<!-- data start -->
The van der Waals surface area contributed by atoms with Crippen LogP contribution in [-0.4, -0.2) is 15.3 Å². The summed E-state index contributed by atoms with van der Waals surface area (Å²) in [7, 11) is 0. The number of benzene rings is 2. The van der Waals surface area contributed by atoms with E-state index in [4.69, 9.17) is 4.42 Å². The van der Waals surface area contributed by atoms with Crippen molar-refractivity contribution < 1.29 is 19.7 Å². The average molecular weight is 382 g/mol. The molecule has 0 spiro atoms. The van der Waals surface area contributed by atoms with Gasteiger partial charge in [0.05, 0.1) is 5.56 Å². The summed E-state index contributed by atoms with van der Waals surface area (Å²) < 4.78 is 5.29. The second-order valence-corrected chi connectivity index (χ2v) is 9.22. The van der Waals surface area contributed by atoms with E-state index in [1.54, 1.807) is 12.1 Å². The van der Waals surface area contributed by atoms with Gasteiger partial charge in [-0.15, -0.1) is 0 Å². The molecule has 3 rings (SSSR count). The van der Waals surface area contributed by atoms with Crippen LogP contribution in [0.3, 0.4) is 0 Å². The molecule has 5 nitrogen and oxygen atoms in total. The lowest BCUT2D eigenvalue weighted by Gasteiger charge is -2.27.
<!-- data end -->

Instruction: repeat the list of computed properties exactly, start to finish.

The van der Waals surface area contributed by atoms with Crippen LogP contribution in [-0.4, -0.2) is 15.3 Å². The summed E-state index contributed by atoms with van der Waals surface area (Å²) in [7, 11) is 0. The number of benzene rings is 2. The van der Waals surface area contributed by atoms with E-state index in [4.69, 9.17) is 4.42 Å². The van der Waals surface area contributed by atoms with Crippen molar-refractivity contribution < 1.29 is 19.7 Å². The average molecular weight is 382 g/mol. The molecule has 0 spiro atoms. The van der Waals surface area contributed by atoms with Gasteiger partial charge in [0.05, 0.1) is 5.56 Å². The summed E-state index contributed by atoms with van der Waals surface area (Å²) < 4.78 is 5.29. The second-order valence-corrected chi connectivity index (χ2v) is 9.22. The van der Waals surface area contributed by atoms with E-state index in [1.54, 1.807) is 12.1 Å². The van der Waals surface area contributed by atoms with Gasteiger partial charge in [-0.15, -0.1) is 0 Å². The molecule has 3 rings (SSSR count). The van der Waals surface area contributed by atoms with Crippen LogP contribution in [0.3, 0.4) is 0 Å². The molecule has 5 nitrogen and oxygen atoms in total. The lowest BCUT2D eigenvalue weighted by Gasteiger charge is -2.27.